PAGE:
However, while he waited for improved conditions, a United Airline flight from San Francisco arrived, and the pilot strolled into the weather office. Lt. Walker took the opportunity to inquire about the weather conditions over the mountains. The airline pilot reported that the weather was approximately 1,800 overcast, with five miles visibility in the Sacramento area, and completely clear to the south as far as Fresno. He also said that he was on top of the overcast at 11,000 feet near Donner Summit.
With that information, Lt. Walker made the decision to takeoff. His plan was to climb for altitude east of Lake Tahoe and then start over the mountains following the Sacramento Radio beam. Once he was sure they were over Sacramento, he would let down, or divert to his alternate at Fresno.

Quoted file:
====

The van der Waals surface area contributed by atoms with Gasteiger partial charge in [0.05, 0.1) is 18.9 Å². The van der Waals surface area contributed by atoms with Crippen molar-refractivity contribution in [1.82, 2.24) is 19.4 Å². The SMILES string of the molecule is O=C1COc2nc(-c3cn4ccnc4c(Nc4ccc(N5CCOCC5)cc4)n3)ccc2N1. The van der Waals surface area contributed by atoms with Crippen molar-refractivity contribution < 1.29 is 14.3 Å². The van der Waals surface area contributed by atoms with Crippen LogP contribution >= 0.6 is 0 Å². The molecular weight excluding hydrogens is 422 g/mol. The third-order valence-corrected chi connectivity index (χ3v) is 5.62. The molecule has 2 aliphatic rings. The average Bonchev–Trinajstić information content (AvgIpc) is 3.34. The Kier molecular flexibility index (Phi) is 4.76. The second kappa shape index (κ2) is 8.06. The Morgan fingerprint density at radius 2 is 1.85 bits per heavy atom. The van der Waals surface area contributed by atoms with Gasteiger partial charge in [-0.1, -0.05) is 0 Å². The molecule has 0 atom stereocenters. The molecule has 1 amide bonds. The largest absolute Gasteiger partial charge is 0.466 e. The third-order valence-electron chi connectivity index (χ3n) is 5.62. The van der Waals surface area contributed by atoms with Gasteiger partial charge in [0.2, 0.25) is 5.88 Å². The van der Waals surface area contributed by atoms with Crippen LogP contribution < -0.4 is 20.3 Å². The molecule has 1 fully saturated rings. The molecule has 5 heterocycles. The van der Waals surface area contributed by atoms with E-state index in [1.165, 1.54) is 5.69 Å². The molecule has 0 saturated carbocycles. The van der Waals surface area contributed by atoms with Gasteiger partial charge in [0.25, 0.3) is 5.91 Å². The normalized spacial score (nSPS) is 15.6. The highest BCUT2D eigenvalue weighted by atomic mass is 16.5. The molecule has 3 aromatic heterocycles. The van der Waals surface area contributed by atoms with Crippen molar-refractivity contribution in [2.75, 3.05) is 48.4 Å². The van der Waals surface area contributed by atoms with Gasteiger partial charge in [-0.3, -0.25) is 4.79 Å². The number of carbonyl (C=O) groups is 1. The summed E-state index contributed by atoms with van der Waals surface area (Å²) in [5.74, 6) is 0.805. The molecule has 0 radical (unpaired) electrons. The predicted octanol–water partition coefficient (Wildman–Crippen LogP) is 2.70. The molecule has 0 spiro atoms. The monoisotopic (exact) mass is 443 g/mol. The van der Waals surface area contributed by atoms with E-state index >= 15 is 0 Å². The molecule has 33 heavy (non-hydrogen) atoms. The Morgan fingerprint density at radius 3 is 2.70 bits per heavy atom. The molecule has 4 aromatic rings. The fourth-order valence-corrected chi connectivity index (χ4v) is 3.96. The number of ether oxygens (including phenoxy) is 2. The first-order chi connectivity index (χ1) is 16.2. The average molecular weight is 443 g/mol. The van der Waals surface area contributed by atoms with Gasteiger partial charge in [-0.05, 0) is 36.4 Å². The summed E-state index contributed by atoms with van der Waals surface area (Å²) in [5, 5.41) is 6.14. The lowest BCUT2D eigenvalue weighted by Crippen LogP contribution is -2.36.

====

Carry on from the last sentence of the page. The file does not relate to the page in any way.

It was a perfectly sound plan! The airline pilot reported 1,800 overcast at Sacramento, and the field elevation at Sacramento was only 24 feet above sea level. Once over the Sacramento Valley, or the San Joaquin Valley to the south, the terrain averaged less than 300 feet M.S.L. Both valleys were about 50 miles wide and two hundred miles long, so there was plenty of room and visibility to maneuver and make the approach.
After departing Reno at 11:15 in the morning, Lt. Walker flew up and down the Reno Valley as planned, while climbing for altitude. At approximately 9,000 feet, the copilot, 2nd Lt. John R. Mode was able to pick up the Sacramento beam on the Compass set radio. With that, Lt. Walker turned west and started along the airway which would lead them over the mountains to Sacramento.